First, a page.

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Kim Butler

Partners for Prosperity, Inc.

City:Mt. Enterprise

State: TX

I have 20+ years of handling alternative investments in cash, growth and income for clients nationwide.  I strive to help my clients with all things financial in every way possible over the phone and the web.  I own an alpaca farm which I enjoy working during my downtime.  I also enjoy gardening, writing and reading books.  I also train other advisors on Prosperity Economics.

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Millionaires’ Best Friends May Protect Against Heart Disease

The link between pets and the reduced risk of heart disease is good news for dog-loving Millionaires worried about their health. Learn more.

| BY Adriana Reyneri

Dog-loving Millionaires may find relief from their health worries from new American Heart Association research that link pets to a decreased risk of cardiovascular disease.

“Pet ownership, particularly dog ownership, is probably associated with a decreased risk of heart disease,” Glenn N. Levine, and physician and professor at the Baylor College of Medicine, said in a statement released last week by the American Heart Association.  

More than two-in-five Millionaires own at least one pet, according to a survey conducted in November by Spectrem’s Millionaire Corner. The large majority (58 percent) of Millionaire pet owners have dogs as opposed to cats or any other animal, including gerbils, fish and birds.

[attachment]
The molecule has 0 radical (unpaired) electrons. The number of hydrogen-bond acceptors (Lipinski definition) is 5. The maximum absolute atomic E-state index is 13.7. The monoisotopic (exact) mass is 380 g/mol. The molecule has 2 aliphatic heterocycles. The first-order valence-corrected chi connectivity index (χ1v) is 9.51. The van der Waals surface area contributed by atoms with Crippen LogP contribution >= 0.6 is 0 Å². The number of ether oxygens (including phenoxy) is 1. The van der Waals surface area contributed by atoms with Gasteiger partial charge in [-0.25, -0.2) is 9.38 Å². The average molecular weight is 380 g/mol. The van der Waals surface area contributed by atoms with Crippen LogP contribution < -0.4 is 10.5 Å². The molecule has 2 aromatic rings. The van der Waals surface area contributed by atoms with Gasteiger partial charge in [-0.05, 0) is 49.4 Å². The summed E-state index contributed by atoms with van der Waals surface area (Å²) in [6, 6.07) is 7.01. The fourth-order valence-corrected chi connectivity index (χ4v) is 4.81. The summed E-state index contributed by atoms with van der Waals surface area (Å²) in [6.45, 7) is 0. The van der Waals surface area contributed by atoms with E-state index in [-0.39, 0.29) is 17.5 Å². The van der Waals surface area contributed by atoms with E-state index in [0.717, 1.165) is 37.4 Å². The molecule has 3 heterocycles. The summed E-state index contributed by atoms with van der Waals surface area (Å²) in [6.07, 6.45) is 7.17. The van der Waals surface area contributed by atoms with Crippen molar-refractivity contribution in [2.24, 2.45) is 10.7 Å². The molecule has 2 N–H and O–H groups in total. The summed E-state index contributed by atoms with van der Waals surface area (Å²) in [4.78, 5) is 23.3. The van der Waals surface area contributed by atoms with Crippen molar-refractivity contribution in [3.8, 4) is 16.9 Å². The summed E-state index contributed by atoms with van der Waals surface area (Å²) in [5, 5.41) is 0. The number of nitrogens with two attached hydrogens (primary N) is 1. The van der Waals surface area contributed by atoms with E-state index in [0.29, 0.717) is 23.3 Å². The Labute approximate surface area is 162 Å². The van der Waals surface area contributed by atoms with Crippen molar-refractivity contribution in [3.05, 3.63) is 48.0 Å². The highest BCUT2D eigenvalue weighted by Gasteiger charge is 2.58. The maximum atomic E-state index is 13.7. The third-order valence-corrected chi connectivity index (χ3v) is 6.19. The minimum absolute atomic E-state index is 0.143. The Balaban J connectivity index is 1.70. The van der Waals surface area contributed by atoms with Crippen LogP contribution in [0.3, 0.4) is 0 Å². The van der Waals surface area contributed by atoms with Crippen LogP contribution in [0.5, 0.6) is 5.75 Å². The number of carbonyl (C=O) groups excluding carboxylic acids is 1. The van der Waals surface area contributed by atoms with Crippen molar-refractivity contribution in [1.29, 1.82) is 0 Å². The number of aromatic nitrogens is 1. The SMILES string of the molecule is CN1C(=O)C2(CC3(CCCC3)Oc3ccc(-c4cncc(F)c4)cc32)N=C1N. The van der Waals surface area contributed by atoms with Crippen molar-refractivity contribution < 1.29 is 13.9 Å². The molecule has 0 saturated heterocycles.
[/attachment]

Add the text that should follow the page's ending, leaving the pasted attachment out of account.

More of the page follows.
Millionaires worry more about their health than they do about many financial issues. Click here to learn more.

The American Heart Association finds that people who own dogs take more walks and are more likely to engage in other physical activities than non-dog owners. Those with dogs were 54 percent more likely than those without to get recommended levels of physical activity.

Owning pets is also linked with lower blood pressure and cholesterol levels, and lower rates of obesity, the association reports. “Pets can have a positive effect on the body’s reaction to stress.”

Millionaires seem to appreciate the benefits of pet ownership. Sixty percent spend at least $500 on their pets each year, including roughly one-third who spend at least $1,000. For most, the budget includes treats and toys, food and regular veterinary care.

Who’s more likely to lavish money on their pets, men or women? Click here to find out.

“What’s less clear is whether the act of adopting or acquiring a pet could lead to a reduction in cardiovascular risk in those with pre-existing disease,” Levine said, explaining that Millionaires and others worried about their health shouldn’t run out and get a pet simply to reduce the risks of heart attacks, strokes or related illnesses.